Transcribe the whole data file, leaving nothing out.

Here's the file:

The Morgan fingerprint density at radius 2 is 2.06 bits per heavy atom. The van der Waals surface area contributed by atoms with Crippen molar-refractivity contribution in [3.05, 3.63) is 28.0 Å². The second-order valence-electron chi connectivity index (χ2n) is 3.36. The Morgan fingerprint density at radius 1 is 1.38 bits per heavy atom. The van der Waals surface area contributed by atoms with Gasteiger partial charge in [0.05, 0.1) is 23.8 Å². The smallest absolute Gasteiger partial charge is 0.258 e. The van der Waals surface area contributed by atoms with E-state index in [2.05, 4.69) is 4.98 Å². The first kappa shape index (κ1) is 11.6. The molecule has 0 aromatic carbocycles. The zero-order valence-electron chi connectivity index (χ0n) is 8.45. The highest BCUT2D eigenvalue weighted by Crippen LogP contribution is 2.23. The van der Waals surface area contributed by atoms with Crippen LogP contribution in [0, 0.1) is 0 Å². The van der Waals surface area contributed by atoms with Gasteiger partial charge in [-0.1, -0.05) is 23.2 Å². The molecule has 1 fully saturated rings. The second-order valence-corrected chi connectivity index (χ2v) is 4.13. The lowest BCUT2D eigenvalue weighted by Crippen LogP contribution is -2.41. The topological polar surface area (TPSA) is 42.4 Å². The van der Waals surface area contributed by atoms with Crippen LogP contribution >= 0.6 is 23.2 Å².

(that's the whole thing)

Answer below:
The Morgan fingerprint density at radius 2 is 2.06 bits per heavy atom. The van der Waals surface area contributed by atoms with Crippen molar-refractivity contribution in [3.05, 3.63) is 28.0 Å². The second-order valence-electron chi connectivity index (χ2n) is 3.36. The Morgan fingerprint density at radius 1 is 1.38 bits per heavy atom. The van der Waals surface area contributed by atoms with Gasteiger partial charge in [0.05, 0.1) is 23.8 Å². The smallest absolute Gasteiger partial charge is 0.258 e. The van der Waals surface area contributed by atoms with E-state index in [2.05, 4.69) is 4.98 Å². The first kappa shape index (κ1) is 11.6. The molecule has 0 aromatic carbocycles. The zero-order valence-electron chi connectivity index (χ0n) is 8.45. The highest BCUT2D eigenvalue weighted by Crippen LogP contribution is 2.23. The van der Waals surface area contributed by atoms with Crippen LogP contribution in [0, 0.1) is 0 Å². The van der Waals surface area contributed by atoms with Gasteiger partial charge in [-0.1, -0.05) is 23.2 Å². The molecule has 1 fully saturated rings. The second-order valence-corrected chi connectivity index (χ2v) is 4.13. The lowest BCUT2D eigenvalue weighted by Crippen LogP contribution is -2.41. The topological polar surface area (TPSA) is 42.4 Å². The van der Waals surface area contributed by atoms with Crippen LogP contribution >= 0.6 is 23.2 Å².